SSHRC: Launch of new tri-agency Indigenous Research Capacity and Reconciliation—Connection Grants

The new tri-agency Indigenous Research Capacity and Reconciliation—Connection Grants invites proposals from applicants affiliated with First Nations, Métis and Inuit not-for-profit organizations, as well as with other not-for-profit organizations or Canadian postsecondary institutions in any discipline.

The initiative will support short-term targeted interdisciplinary events, outreach activities and position papers to help guide new ways of engaging in research by and with First Nations, Métis and Inuit communities. This will include holistic, interdisciplinary and distinctions-based approaches that are transformative and contribute to reconciliation.

These Connection Grants are valued at up to $50,000 for six months, with the possibility of a six-month extension. The leadership and governance of all proposed projects must involve the participation of First Nations, Métis or Inuit communities.

NT5

Wendy Rose: National Indigenous Peoples Day celebrated in St. John’s – The Telegram

A flutter of colourful cultural activities, the Techniplex Centre by Quidi Vidi Lake hosted the St. John’s celebrations of National Indigenous Peoples Day, hosted by the St. John’s Native Friendship Centre.

Observed on Thursday, June 21, Canadians coast to coast commemorated Indigenous Peoples’ culture and heritage, as we work together towards reconciliation, recognizing and implementing indigenous rights, and just generally making Canada a better country for everyone within it.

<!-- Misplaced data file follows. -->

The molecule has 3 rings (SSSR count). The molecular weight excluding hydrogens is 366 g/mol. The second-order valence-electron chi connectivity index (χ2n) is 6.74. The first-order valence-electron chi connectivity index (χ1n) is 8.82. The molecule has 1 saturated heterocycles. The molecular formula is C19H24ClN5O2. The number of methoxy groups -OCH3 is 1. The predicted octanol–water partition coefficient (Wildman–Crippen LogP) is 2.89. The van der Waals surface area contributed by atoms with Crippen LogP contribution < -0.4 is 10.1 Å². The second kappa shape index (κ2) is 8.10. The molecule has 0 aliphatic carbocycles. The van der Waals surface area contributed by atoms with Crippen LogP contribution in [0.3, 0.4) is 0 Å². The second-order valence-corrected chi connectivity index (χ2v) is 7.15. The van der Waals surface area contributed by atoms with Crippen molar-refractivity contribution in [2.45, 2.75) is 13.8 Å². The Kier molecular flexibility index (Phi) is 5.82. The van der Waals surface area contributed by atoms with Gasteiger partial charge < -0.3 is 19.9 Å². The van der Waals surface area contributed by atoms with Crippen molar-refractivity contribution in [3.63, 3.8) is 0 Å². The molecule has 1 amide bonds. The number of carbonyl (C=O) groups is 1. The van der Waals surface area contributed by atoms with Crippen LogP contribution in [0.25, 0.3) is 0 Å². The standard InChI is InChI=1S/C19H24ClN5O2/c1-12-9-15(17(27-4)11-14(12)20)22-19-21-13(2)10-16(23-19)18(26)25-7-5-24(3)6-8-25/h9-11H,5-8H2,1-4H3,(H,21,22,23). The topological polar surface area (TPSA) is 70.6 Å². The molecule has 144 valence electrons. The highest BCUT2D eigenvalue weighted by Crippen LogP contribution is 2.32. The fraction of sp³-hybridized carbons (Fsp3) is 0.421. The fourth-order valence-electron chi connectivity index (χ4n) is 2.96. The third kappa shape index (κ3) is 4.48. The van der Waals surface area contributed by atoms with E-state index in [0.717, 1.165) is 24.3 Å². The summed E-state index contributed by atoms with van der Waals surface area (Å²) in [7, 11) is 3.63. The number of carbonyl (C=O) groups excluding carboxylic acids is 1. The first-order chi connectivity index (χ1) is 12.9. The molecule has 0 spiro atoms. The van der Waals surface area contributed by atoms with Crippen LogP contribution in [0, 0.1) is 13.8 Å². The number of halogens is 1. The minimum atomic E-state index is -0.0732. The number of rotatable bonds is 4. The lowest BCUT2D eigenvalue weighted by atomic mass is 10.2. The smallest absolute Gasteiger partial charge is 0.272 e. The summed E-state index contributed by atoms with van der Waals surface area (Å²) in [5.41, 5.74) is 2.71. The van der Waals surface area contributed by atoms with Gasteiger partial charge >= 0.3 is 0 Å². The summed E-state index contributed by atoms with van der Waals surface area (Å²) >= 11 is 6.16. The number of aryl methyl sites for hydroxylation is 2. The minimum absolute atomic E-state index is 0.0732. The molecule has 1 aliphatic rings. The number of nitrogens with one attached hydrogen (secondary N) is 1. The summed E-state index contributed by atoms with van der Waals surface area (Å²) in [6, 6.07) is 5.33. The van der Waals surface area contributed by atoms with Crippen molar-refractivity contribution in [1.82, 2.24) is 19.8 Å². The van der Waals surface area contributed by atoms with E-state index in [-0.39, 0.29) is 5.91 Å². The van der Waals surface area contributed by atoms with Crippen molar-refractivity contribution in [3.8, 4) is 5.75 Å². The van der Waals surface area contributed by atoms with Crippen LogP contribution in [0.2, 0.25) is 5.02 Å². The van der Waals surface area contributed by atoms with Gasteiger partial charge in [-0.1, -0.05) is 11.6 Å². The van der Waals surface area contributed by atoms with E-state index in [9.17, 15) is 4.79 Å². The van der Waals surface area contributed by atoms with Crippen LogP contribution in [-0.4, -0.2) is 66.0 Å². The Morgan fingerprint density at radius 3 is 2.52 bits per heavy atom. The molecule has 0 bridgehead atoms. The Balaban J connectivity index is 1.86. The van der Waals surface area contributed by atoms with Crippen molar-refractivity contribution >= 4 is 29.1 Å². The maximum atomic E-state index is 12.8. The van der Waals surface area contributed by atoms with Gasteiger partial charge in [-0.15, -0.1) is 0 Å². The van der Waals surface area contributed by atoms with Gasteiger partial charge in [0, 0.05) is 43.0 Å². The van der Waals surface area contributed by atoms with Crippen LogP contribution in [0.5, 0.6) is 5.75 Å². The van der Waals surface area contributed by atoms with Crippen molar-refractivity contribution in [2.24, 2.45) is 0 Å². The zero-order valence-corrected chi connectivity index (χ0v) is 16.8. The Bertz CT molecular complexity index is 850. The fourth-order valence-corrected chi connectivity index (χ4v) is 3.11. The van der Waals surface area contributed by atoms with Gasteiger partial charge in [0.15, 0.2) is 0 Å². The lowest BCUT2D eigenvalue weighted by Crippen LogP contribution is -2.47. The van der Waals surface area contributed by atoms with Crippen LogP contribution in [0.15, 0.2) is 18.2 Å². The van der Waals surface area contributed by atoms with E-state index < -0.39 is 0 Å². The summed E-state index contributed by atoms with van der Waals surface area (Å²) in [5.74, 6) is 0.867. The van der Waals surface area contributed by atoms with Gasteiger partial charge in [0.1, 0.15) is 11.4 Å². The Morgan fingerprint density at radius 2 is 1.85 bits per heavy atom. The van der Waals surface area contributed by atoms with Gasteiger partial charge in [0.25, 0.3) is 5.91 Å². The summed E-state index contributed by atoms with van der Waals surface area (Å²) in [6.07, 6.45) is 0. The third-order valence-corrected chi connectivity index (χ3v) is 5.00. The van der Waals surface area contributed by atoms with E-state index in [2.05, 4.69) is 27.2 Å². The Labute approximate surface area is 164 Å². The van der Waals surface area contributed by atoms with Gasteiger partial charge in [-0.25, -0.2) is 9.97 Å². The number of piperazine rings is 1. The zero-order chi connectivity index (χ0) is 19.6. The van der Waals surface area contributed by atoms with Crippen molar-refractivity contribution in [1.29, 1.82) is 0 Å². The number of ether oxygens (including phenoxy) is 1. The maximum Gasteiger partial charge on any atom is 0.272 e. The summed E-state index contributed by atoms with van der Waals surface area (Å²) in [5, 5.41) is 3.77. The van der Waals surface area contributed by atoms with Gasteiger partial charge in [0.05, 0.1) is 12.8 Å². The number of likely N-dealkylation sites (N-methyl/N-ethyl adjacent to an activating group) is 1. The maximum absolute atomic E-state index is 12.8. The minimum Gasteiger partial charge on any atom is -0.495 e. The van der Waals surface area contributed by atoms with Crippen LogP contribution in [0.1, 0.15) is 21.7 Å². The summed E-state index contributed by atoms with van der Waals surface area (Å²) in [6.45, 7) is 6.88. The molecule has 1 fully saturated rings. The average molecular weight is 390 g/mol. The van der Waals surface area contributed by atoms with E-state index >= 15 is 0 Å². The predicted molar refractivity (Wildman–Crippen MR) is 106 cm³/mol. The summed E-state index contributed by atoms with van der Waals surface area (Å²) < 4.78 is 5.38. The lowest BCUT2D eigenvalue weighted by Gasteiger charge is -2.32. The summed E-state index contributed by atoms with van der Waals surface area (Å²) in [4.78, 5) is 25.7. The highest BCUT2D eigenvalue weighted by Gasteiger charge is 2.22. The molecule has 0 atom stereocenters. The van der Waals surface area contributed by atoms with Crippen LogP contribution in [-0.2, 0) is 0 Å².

St. John’s kicked off the nation’s celebrations, starting off early with a sunrise ceremony of singing and drumming in Bannerman Park.

Read More: http://www.thetelegram.com/living/wendy-rose-national-indigenous-peoples-day-celebrated-in-st-johns-220790/

RCMP: National Indigenous Peoples Day – Read about some of our projects and initiatives

The RCMP has a proud history of more than 140 years of service to First Nations, Métis and Inuit communities. Today, we work in more than 600 Indigenous communities across Canada. Read about some of our activities and initiatives.

An Eagle Staff to honour and acknowledge First Nations people in Canada
Staff Sgt. Jeff Poulette constructed this sacred Indigenous symbol for the RCMP.

Maskwacis Intervention – Collaborative Approach Reduces Gang Violence
Violent crime and school absenteeism was a big problem on some Alberta reserves – until they employed a unique solution.

Survival Skills – Outdoor camps bridge gap between youth, police
Outdoor programs in B.C. are helping Indigenous youth learn new skills, and bond with local police.

Contest Inspires Northern Youth to get creative
When the RCMP in the Northwest Territories needed a new Aboriginal policing ensign, they reached out to local students to try their hand.

New Blanket Exercise on Indigenous History moves RCMP Cadets
A “Blanket Exercise” on Indigenous history has been added to the mandatory training for all RCMP Cadets.

Eagle Feather flies into Nova Scotia Detachments
Instead of a bible, Indigenous people can now use an eagle feather to swear legal oaths in RCMP detachments and courts.

Local officers, staff and youth complete Pulling Together Canoe Journey
RCMP members from Surrey, B.C. took part to help build relationships with Indigenous communities.

Indigenous Youth Return from RCMP National Youth Leadership Workshop
This Workshop, held since 2011, teaches leadership skills to Indigenous high school students.

NHL Star, RCMP Score with Anti-Violence Ad
NHL player Jordin Tootoo teamed up with the RCMP on a video to prevent violence against Indigenous women and girls.